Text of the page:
LangMap is a data visualization tool for language speakers, students and enthusiasts alike. Its data comes primarily from Ethnologue with minor supplementary sources. Consider donating to the site to keep the servers up and allow us to add new features. Follow us on Twitter @langmap_me!
How many languages are available?
There are currently 100 languages that can be mapped on LangMap. This list includes the top twenty most spoken languages as well as a mix of Indo-European, Semitic, Indo-Aryan, Uralic, Dravidian, Niger-Congo and Sino-Tibetan languages. Certain language families have spotty coverage or are so localised that visualizing them on a global scale does not work: e.g., Navajo, which is only spoken in the United States, or Quechua, whose dialects are so country-specific that it would be difficult to convey a correct map. Certain languages are also more documented than others, and it is difficult to gather data in politically unstable or impoverished areas. As such, a blank region on the map for a language does not mean no speakers -- it means no data.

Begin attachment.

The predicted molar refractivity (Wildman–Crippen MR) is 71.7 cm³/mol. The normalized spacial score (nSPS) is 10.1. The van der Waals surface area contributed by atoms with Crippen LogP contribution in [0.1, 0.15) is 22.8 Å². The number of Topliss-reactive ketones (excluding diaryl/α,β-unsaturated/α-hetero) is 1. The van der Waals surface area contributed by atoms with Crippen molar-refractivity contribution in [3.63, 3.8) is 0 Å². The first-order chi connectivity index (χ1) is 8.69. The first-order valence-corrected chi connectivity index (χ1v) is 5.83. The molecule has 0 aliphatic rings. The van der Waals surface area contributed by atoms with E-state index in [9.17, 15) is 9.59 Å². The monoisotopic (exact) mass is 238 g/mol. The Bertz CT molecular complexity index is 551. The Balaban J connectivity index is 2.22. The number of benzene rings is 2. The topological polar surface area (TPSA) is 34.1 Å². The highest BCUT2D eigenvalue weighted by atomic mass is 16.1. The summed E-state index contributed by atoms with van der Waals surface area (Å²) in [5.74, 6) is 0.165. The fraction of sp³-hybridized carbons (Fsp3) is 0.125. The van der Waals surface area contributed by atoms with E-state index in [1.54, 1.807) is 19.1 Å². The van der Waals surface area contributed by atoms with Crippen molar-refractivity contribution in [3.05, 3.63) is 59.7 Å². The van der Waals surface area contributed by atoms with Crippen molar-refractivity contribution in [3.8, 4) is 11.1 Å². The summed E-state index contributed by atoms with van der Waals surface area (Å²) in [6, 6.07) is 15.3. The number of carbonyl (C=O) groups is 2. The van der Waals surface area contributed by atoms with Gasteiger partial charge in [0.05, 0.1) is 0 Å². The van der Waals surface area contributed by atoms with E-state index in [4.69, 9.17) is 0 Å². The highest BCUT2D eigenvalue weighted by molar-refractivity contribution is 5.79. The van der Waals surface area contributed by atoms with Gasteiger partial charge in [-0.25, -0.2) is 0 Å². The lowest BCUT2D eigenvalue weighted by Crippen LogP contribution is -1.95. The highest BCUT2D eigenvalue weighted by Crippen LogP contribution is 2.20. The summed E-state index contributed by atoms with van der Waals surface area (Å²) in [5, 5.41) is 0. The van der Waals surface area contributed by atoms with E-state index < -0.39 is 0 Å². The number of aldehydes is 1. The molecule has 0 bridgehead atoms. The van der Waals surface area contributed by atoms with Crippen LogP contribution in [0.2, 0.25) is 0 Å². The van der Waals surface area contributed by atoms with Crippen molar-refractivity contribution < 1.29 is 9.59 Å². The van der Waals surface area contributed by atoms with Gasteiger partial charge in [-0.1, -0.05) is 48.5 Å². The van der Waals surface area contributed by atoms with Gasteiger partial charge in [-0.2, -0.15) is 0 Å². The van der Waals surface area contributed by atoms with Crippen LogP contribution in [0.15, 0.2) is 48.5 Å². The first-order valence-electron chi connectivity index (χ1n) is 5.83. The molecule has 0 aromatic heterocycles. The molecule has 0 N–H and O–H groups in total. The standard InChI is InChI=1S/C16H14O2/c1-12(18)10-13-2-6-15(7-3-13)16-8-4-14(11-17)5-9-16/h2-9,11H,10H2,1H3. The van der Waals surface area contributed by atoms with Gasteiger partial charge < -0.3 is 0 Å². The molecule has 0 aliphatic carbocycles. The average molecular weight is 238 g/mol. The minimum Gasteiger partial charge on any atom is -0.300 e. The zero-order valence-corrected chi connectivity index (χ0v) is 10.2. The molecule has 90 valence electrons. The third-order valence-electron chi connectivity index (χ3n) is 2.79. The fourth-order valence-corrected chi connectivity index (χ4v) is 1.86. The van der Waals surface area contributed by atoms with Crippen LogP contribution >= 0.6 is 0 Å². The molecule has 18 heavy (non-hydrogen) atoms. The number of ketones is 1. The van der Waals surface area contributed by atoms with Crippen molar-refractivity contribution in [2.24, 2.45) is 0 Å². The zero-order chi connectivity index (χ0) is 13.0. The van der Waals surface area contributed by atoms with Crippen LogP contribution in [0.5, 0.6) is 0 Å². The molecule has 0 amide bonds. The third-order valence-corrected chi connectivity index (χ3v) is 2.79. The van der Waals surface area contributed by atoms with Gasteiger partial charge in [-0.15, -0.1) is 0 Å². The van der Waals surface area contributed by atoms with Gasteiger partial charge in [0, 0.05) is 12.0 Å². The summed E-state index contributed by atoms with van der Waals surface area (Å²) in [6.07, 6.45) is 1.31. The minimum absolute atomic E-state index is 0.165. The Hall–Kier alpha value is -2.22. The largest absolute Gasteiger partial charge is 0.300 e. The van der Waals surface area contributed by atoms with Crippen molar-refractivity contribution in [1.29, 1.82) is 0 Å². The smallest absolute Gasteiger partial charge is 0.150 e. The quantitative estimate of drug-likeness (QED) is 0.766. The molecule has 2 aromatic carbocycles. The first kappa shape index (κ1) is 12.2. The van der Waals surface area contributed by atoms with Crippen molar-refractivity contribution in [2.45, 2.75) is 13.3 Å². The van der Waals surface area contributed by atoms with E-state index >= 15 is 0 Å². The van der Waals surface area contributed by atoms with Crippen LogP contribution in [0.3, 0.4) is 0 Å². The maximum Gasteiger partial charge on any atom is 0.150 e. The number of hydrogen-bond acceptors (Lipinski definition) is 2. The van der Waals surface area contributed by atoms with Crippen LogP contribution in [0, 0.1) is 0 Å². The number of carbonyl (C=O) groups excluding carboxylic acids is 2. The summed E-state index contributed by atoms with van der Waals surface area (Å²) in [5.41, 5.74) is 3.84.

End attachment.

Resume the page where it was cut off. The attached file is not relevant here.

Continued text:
Where did the idea for LangMap come from?
The inspiration for LangMap came from Lingo and Babel by Gaston Dorren: two excellent books about European languages and the twenty most spoken languages in the world respectively. They are two enjoyable and educational reads, and after I finished the books I wanted to explore the international breakdown of language populations in a more visual manner. It's one thing to read a chart; it's another to read a map.
Who is behind LangMap?
My name is Charles Rule. I am a software developer who loves linguistics, geography and data visualization. If you have suggestions for LangMap, please email firstname.lastname@example.org or contact me on LinkedIn.
What's next for LangMap?
Country-specific maps for drilling down to regions, states or counties
Localisation for the website so that people can use it in their language(s)
More languages and expanded language data coverage